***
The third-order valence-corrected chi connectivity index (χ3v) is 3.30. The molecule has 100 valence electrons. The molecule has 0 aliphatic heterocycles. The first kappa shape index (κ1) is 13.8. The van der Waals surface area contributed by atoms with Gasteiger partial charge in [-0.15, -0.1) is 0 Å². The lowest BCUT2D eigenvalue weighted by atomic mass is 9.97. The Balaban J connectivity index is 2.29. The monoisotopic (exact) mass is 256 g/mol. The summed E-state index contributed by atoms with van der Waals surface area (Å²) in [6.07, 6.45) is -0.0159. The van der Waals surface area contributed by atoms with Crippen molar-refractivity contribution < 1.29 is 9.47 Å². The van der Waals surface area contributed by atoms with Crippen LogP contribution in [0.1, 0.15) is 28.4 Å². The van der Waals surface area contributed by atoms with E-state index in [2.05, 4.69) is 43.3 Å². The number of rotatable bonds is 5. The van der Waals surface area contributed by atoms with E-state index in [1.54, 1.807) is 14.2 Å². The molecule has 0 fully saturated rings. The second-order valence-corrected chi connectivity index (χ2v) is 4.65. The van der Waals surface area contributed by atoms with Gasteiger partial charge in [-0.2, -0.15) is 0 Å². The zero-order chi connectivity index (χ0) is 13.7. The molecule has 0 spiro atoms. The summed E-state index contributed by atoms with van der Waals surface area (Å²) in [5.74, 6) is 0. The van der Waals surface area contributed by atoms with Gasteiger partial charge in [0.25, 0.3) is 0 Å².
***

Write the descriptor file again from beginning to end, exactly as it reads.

The third-order valence-corrected chi connectivity index (χ3v) is 3.30. The molecule has 100 valence electrons. The molecule has 0 aliphatic heterocycles. The first kappa shape index (κ1) is 13.8. The van der Waals surface area contributed by atoms with Gasteiger partial charge in [-0.15, -0.1) is 0 Å². The lowest BCUT2D eigenvalue weighted by atomic mass is 9.97. The Balaban J connectivity index is 2.29. The monoisotopic (exact) mass is 256 g/mol. The summed E-state index contributed by atoms with van der Waals surface area (Å²) in [6.07, 6.45) is -0.0159. The van der Waals surface area contributed by atoms with Crippen molar-refractivity contribution < 1.29 is 9.47 Å². The van der Waals surface area contributed by atoms with Crippen LogP contribution in [0.1, 0.15) is 28.4 Å². The van der Waals surface area contributed by atoms with E-state index in [2.05, 4.69) is 43.3 Å². The number of rotatable bonds is 5. The van der Waals surface area contributed by atoms with E-state index in [1.54, 1.807) is 14.2 Å². The molecule has 0 fully saturated rings. The second-order valence-corrected chi connectivity index (χ2v) is 4.65. The van der Waals surface area contributed by atoms with Gasteiger partial charge in [-0.2, -0.15) is 0 Å². The zero-order chi connectivity index (χ0) is 13.7. The molecule has 0 spiro atoms. The summed E-state index contributed by atoms with van der Waals surface area (Å²) in [5.74, 6) is 0. The van der Waals surface area contributed by atoms with Gasteiger partial charge in [0.25, 0.3) is 0 Å².